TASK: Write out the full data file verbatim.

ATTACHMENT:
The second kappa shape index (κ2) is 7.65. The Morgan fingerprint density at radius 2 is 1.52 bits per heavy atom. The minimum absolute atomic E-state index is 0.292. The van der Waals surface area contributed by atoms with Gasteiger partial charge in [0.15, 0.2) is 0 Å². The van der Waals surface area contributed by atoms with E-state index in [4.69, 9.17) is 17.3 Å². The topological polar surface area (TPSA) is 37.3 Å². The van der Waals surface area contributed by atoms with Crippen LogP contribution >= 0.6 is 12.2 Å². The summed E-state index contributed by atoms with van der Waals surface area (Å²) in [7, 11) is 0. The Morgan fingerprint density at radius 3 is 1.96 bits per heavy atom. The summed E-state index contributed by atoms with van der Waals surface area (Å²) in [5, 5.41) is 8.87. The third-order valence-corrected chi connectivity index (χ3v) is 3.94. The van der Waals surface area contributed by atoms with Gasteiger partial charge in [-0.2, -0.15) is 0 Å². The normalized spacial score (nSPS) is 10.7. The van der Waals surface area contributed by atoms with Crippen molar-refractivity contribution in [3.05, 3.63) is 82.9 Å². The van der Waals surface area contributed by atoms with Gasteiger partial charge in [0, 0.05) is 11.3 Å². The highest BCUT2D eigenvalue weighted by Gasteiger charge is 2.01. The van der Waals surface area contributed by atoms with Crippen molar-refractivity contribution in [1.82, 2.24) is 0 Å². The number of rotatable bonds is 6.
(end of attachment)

The second kappa shape index (κ2) is 7.65. The Morgan fingerprint density at radius 2 is 1.52 bits per heavy atom. The minimum absolute atomic E-state index is 0.292. The van der Waals surface area contributed by atoms with Gasteiger partial charge in [0.15, 0.2) is 0 Å². The van der Waals surface area contributed by atoms with E-state index in [4.69, 9.17) is 17.3 Å². The topological polar surface area (TPSA) is 37.3 Å². The van der Waals surface area contributed by atoms with Crippen LogP contribution >= 0.6 is 12.2 Å². The summed E-state index contributed by atoms with van der Waals surface area (Å²) in [7, 11) is 0. The Morgan fingerprint density at radius 3 is 1.96 bits per heavy atom. The summed E-state index contributed by atoms with van der Waals surface area (Å²) in [5, 5.41) is 8.87. The third-order valence-corrected chi connectivity index (χ3v) is 3.94. The van der Waals surface area contributed by atoms with Gasteiger partial charge in [-0.2, -0.15) is 0 Å². The normalized spacial score (nSPS) is 10.7. The van der Waals surface area contributed by atoms with Crippen molar-refractivity contribution in [3.05, 3.63) is 82.9 Å². The van der Waals surface area contributed by atoms with Gasteiger partial charge in [0, 0.05) is 11.3 Å². The highest BCUT2D eigenvalue weighted by Gasteiger charge is 2.01. The van der Waals surface area contributed by atoms with Crippen molar-refractivity contribution in [1.82, 2.24) is 0 Å². The number of rotatable bonds is 6.